Hey, @briecs designed a collection of 5 games played with the medium of the selfie, and I did layout and presentation. You should take a look. The collection is $5!
Hi everybody! I'm a wage slave with lots of creative hobbies, including occasional game design delusions. I live in Western PA with 4 cats and one human.
I'll probably be guilty of throwing images into your timeline.
My current game design project is Armored Reckoning, a game about a tank crew in an alt-history WW2 gone wrong.
Five or So Questions on Imp of the Perverse http://www.briecs.com/2018/03/five-or-so-questions-on-imp-of-the-perverse.html
Got a positive message today. Even if it ultimately doesn't work out, it gives me meaningful hope.
//end extremely spammy post series
After working through a bunch of words and titles, we found *Roar of Alliance*. On an emotional level, it hits almost all the notes I want: it is exciting, hopeful, and screams camaraderie. On the factual side, it implies WW2 (by invoking allies/alliance). In context, the roar indicates the roar of a tank's engine, the roar of its cannons, and the triumphant shout of a crew overcoming tremendous odds.
So, what once was *Armored Reckoning* is now under the working title *Roar of Alliance*.
Brie and I brainstormed a bunch of words and titles, each provoking more thought and more fresh ideas. Having a partner is invaluable, especially when they can be fearless about putting forward all of their thoughts and ideas-even the ones they know won't work. After all, you can't know what good ideas your bad ideas might inspire.
On a factual level, I want the title to convey or imply something about the setting and action: the players play as a tank crew comprised of soldiers and civilians from many nations trapped behind the lines in a fictionalized WW2 gone wrong.
When people are playing the tank game, the top things I want them to feel are Camaraderie, Suspense, Thrills, Excitement, and Hope. To a lesser extent, I want players to feel happiness, anger, righteous indignation, wistfulness, sadness, passion, and fear. I do not want players to ever feel loneliness, betrayal, hatred, deceit, or abandonment.
A good title does a lot of heavy lifting. It informs people about the product on both a factual and emotional level. While I'm usually pretty good on the factual side, I'm less awesome at making titles that engage the emotional side unless I put in the effort to think about it in a focused way. The emotion map helps with that.
*The Trouble with Names*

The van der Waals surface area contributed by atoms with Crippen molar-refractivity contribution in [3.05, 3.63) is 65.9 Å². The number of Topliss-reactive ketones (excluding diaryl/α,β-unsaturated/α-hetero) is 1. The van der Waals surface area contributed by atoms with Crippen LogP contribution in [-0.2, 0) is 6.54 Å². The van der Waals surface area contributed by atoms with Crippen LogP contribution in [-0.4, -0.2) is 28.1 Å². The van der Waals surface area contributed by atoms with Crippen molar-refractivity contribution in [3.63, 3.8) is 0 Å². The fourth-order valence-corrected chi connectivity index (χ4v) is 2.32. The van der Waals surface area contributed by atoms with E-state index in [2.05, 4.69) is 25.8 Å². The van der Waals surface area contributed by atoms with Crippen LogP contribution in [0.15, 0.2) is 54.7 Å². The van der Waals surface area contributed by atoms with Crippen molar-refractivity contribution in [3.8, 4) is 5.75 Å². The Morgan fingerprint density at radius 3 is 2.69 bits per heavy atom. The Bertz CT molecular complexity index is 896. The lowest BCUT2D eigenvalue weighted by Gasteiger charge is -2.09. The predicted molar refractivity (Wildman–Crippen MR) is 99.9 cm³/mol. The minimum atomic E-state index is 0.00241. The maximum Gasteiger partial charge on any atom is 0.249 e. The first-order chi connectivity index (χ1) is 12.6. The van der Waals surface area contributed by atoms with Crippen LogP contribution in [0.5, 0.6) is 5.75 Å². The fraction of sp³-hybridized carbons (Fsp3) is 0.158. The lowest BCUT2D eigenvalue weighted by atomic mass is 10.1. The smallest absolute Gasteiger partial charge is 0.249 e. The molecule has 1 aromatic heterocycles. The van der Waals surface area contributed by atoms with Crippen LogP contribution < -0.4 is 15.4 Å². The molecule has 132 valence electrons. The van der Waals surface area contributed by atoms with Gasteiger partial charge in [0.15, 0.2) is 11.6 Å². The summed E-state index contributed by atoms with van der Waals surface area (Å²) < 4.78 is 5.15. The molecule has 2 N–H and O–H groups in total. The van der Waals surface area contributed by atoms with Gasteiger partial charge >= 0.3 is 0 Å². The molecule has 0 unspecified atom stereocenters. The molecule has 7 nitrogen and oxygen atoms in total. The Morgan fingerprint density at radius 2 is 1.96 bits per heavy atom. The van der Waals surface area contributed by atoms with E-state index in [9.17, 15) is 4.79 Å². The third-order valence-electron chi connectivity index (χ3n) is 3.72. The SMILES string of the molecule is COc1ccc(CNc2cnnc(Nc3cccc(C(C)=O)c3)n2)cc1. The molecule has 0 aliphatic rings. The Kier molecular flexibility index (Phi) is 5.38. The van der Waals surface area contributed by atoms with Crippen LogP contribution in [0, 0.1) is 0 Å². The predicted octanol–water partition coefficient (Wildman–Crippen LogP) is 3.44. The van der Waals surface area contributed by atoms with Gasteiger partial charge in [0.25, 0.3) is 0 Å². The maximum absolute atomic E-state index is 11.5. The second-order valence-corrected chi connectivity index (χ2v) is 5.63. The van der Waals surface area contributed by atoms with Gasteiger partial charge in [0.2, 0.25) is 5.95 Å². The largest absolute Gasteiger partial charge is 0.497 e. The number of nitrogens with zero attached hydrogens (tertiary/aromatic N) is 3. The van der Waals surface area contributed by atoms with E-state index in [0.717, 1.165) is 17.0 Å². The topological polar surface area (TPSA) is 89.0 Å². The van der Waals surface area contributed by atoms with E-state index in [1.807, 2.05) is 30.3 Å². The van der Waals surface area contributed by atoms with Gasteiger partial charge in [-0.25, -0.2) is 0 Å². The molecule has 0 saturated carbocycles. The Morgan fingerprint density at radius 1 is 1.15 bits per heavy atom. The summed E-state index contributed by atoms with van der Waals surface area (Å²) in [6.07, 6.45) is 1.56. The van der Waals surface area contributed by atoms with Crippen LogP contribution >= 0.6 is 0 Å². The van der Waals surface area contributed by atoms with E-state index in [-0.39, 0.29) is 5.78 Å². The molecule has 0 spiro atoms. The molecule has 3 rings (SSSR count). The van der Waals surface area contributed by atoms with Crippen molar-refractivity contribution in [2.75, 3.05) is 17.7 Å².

I have a lot of difficulty coming up with good names for things, and unfortunately I have a pretty compelling reason to re-name my long time work-in-progress game about tanks (along with a fairly deep redesign of a few game systems and elements). This time, I took some cues from my far more talented game design partner @briecs - I made an emotion map. (You can read more about the hows and whys of emotion mapping here: http://www.briecs.com/2017/03/emotion-maps-as-design-tools.html) https://dice.camp/media/3fdCBisNgpte2YXI8pM
Armored Reckoning already has a bunch of custom cards and sheets, and uses a bunch of off-the-shelf components, so I'm just adding a few more to the design (one of the changes eliminates one deck of custom cards and about 1/2 of the stuff on the character sheets in exchange for a custom deck of cards for each character type).
Interrupting my progress on planned revisions to the Armored Reckoning beta rules to do a total overhaul that strips out the remaining functional relationships to the game I originally started out hacking. Some of the changes are just things that simplify and streamline stuff for the better, and other changes are happening just to create distance before a rename so I can publish in good conscience. Also, I'm embracing the idea of an Ameritrash box set RPG.
What are your thoughts on Actual Play videos of RPGs? I'm primarily meaning videos shot and edited from a single instance of live play; not a recorded Twitch stream (but do answer if that's you're only exposure).
Do you find Actual Play videos useful or helpful at all?
If so, is it for learning the rules, getting the "bigger picture", or some other reason?
Had a great playtest of Armored Reckoning last night with @briecs and one other player.
It turns out that very minor changes to the rules (a simple change to the order of operations in this case), can have a huge impact on the general feel of the game. In this case, the change reduces the amount of information automatically available to players, which makes decision-making faster and actions riskier.
"[...] While scene prompts in Armored Reckoning are often tilted toward melodrama, which locations players select and how they describe a location can have a big impact on the emotional content of the game."